The Women in Test Series
Women in Test is a series focused on women in the software testing world, and the ways they advocate for inclusivity and diversity in the discipline. The software industry has traditionally been a homogeneous field, but as we know, times are changing. Leadership and employees alike have begun to recognize the value of diversity, even as they often struggle to practice it. Speaking to an industry undergoing intense change in its makeup, our series participants share their stories, thoughts and advice as advocates for inclusion and diversity in test.
An Interview with Gem Hill
Podcast legend Gem Hill uses “Let’s Talk About Tests, Baby” to chat about software test topics with a variety of influencers, and about the health challenges faced by people in what’s often a high stress environment. If you’ve worked in test, or tech, you likely know how important self-care is in what’s often a high-stakes and decidedly time-crunched world. Gem shines a light on mental hygiene with a non-judgmental, ‘been there’ understanding of how depression, anxiety, and imposter syndrome can affect us at work and beyond.
Gem graduated from university with a degree in biochemistry. From there she went into pharmacy where she found the job appeal lackluster, at best. Her heart was in science, but she found research to be “a slog”. After spending time learning the ropes by working for digital agencies, she landed a dream job as a senior tester in The BBC’s Voice and AI department. Gem’s other dream job, podcasting, gives her the perfect opportunity to create a safe space to talk about mental health issues in the software test world.
I was introduced to Gem via podcast #95 titled “You don’t need client approval, you just need self-approval.” This 2018 talk took on the topic context switching, or the issues that arise when our focus is divided among many projects or clients, with fellow tester James Sheasby Thomas. Gem’s intro blurb for the podcast reads, “Before I moved to the BBC, I worked in a couple of agencies and after talking to a few non-agency testers I realized a lot of people don’t know what it’s like working in an agency.” Having spent half a year doing agency work myself, I realized she was right. Until you’ve worked as a hired gun in an agency you have no idea how the gig economy, where temporary jobs are common, and companies tend toward hiring independent contractors and freelancers instead of full-time employees, impacts life.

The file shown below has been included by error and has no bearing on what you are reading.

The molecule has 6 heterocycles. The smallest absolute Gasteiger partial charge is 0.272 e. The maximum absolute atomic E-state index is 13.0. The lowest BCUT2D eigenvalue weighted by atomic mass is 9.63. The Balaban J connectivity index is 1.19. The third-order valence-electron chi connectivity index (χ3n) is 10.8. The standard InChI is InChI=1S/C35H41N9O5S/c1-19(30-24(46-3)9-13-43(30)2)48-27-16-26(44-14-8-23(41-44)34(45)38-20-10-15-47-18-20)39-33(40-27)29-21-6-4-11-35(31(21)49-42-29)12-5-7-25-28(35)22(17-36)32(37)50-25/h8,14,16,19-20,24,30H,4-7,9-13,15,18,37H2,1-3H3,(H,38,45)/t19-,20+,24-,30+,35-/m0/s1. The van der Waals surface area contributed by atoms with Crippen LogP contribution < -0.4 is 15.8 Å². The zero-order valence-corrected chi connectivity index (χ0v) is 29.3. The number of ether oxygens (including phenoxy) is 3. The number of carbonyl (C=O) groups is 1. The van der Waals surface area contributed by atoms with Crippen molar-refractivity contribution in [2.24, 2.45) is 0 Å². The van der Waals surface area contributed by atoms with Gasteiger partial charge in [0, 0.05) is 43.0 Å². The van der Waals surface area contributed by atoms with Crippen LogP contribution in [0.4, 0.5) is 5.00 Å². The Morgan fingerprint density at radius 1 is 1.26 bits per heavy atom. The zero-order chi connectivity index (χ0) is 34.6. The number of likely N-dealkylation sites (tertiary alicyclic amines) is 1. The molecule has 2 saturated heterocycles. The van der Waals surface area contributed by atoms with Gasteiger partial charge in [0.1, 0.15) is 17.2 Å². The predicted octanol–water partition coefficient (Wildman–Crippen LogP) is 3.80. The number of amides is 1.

QualityLogic: Agency work requires constant focus switching. That must be a challenge. It probably feels like there’s a point of diminishing returns, where it becomes a detriment to all your projects. How did you handle it?
Gem: Gem clarified by saying “I loved my time in agency. It taught me a lot. You’re on so many different projects you can learn a lot in a very short space of time.” “But,” she said, “I think there is a detriment in that you can’t absorb some of those things properly. They’re gone the minute you’re doing something else.”
Her advice? Get serious about structuring your time! Gem told me she was lucky that a lot of clients she worked with were still sort of ‘waterfall-y” so she had an idea of what was in the pipeline week by week, or even day by day “in this sometimes-chaotic environment”.
QualityLogic: How do you structure time when you’ve got different clients with different demands?
Gem: Gem told me that no matter what, it’s always going to be hard to juggle the multiple client scenario. But, “With test, knowing I had some sort of space planned for a project gave me calmness in the moment to deal with what was in front of me.” One technique Gem suggested is to split user stories into the smallest chunks possible. Doing this helps because it allows us to schedule smaller chunks of time for each point.
QualityLogic: What’s your overall take on the ‘gig economy’?
Gem: “I worry about how it seems to encourage a race to the bottom” Gem said bluntly. “It’s suddenly ‘how cheap can you do this; how quick can you do this?’ Then, paying employees a decent amount of money and offering decent working conditions just goes out the window chasing those contracts. This leads to terrible projects and the whole cycle of awfulness continues.”